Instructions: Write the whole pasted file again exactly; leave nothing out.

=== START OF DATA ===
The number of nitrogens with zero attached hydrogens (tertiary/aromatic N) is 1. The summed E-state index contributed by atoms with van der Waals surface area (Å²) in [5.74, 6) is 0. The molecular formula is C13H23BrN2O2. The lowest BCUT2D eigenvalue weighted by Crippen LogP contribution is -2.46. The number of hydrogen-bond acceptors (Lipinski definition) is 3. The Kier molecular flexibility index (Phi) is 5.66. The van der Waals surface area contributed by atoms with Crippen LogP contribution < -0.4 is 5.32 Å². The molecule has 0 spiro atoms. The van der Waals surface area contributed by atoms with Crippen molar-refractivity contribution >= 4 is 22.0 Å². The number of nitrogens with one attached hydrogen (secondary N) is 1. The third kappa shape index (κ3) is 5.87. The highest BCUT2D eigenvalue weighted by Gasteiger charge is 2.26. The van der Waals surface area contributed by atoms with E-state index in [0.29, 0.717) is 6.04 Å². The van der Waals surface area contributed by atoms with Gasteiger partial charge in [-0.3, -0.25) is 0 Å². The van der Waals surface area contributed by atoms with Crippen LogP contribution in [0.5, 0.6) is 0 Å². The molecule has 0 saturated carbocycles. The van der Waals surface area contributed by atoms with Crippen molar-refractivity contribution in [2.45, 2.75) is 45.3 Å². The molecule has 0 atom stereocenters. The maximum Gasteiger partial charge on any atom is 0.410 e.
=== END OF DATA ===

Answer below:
The number of nitrogens with zero attached hydrogens (tertiary/aromatic N) is 1. The summed E-state index contributed by atoms with van der Waals surface area (Å²) in [5.74, 6) is 0. The molecular formula is C13H23BrN2O2. The lowest BCUT2D eigenvalue weighted by Crippen LogP contribution is -2.46. The number of hydrogen-bond acceptors (Lipinski definition) is 3. The Kier molecular flexibility index (Phi) is 5.66. The van der Waals surface area contributed by atoms with Crippen LogP contribution < -0.4 is 5.32 Å². The molecule has 0 spiro atoms. The van der Waals surface area contributed by atoms with Crippen molar-refractivity contribution >= 4 is 22.0 Å². The number of nitrogens with one attached hydrogen (secondary N) is 1. The third kappa shape index (κ3) is 5.87. The highest BCUT2D eigenvalue weighted by Gasteiger charge is 2.26. The van der Waals surface area contributed by atoms with E-state index in [0.29, 0.717) is 6.04 Å². The van der Waals surface area contributed by atoms with Gasteiger partial charge in [-0.3, -0.25) is 0 Å². The van der Waals surface area contributed by atoms with Crippen LogP contribution in [0.5, 0.6) is 0 Å². The molecule has 0 saturated carbocycles. The van der Waals surface area contributed by atoms with Crippen molar-refractivity contribution in [2.45, 2.75) is 45.3 Å². The molecule has 0 atom stereocenters. The maximum Gasteiger partial charge on any atom is 0.410 e.